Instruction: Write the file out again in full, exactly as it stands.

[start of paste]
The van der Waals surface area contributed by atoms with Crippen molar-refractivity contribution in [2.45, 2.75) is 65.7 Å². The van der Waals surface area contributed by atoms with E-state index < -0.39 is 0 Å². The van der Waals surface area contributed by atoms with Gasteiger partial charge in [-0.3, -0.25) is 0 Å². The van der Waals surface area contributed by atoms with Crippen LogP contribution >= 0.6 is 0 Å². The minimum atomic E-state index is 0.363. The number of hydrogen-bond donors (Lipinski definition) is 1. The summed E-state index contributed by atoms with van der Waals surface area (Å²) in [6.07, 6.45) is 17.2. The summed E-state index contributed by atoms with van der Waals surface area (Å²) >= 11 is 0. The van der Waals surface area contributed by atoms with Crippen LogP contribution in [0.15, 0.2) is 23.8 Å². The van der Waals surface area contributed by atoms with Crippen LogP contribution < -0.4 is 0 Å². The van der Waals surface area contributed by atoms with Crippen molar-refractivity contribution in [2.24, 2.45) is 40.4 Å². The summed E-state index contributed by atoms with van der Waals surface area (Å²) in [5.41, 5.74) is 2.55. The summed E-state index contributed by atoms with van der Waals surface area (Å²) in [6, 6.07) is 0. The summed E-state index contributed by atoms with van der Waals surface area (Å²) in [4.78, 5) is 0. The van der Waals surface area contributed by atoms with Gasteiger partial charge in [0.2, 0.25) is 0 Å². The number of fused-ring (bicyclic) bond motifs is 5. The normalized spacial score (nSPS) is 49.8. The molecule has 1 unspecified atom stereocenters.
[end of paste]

The van der Waals surface area contributed by atoms with Crippen molar-refractivity contribution in [2.45, 2.75) is 65.7 Å². The van der Waals surface area contributed by atoms with E-state index < -0.39 is 0 Å². The van der Waals surface area contributed by atoms with Gasteiger partial charge in [-0.3, -0.25) is 0 Å². The van der Waals surface area contributed by atoms with Crippen LogP contribution >= 0.6 is 0 Å². The minimum atomic E-state index is 0.363. The number of hydrogen-bond donors (Lipinski definition) is 1. The summed E-state index contributed by atoms with van der Waals surface area (Å²) in [6.07, 6.45) is 17.2. The summed E-state index contributed by atoms with van der Waals surface area (Å²) >= 11 is 0. The van der Waals surface area contributed by atoms with Crippen LogP contribution in [0.15, 0.2) is 23.8 Å². The van der Waals surface area contributed by atoms with Crippen LogP contribution < -0.4 is 0 Å². The van der Waals surface area contributed by atoms with Crippen molar-refractivity contribution in [2.24, 2.45) is 40.4 Å². The summed E-state index contributed by atoms with van der Waals surface area (Å²) in [5.41, 5.74) is 2.55. The summed E-state index contributed by atoms with van der Waals surface area (Å²) in [6, 6.07) is 0. The summed E-state index contributed by atoms with van der Waals surface area (Å²) in [4.78, 5) is 0. The van der Waals surface area contributed by atoms with Gasteiger partial charge in [0.2, 0.25) is 0 Å². The number of fused-ring (bicyclic) bond motifs is 5. The normalized spacial score (nSPS) is 49.8. The molecule has 1 unspecified atom stereocenters.